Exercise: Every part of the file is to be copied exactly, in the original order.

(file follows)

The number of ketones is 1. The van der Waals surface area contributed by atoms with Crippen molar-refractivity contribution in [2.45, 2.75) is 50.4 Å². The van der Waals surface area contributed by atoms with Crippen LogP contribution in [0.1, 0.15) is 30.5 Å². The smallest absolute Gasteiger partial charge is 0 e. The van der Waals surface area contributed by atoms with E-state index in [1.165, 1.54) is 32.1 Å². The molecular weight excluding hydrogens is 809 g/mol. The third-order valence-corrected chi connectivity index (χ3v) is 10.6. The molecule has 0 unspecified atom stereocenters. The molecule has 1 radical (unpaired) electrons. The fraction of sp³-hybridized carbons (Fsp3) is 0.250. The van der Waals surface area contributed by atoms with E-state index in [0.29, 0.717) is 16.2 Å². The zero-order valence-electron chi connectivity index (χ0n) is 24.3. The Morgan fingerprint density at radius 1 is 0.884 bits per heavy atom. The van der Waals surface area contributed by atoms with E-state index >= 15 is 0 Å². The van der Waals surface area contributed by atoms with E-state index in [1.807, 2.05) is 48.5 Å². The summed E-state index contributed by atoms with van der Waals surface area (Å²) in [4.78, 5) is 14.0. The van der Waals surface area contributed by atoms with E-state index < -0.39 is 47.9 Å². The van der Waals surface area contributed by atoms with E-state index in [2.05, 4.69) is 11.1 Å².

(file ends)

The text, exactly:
The number of ketones is 1. The van der Waals surface area contributed by atoms with Crippen molar-refractivity contribution in [2.45, 2.75) is 50.4 Å². The van der Waals surface area contributed by atoms with Crippen LogP contribution in [0.1, 0.15) is 30.5 Å². The smallest absolute Gasteiger partial charge is 0 e. The van der Waals surface area contributed by atoms with E-state index in [1.165, 1.54) is 32.1 Å². The molecular weight excluding hydrogens is 809 g/mol. The third-order valence-corrected chi connectivity index (χ3v) is 10.6. The molecule has 0 unspecified atom stereocenters. The molecule has 1 radical (unpaired) electrons. The fraction of sp³-hybridized carbons (Fsp3) is 0.250. The van der Waals surface area contributed by atoms with E-state index in [0.29, 0.717) is 16.2 Å². The zero-order valence-electron chi connectivity index (χ0n) is 24.3. The Morgan fingerprint density at radius 1 is 0.884 bits per heavy atom. The van der Waals surface area contributed by atoms with E-state index >= 15 is 0 Å². The van der Waals surface area contributed by atoms with E-state index in [1.807, 2.05) is 48.5 Å². The summed E-state index contributed by atoms with van der Waals surface area (Å²) in [4.78, 5) is 14.0. The van der Waals surface area contributed by atoms with E-state index < -0.39 is 47.9 Å². The van der Waals surface area contributed by atoms with E-state index in [2.05, 4.69) is 11.1 Å².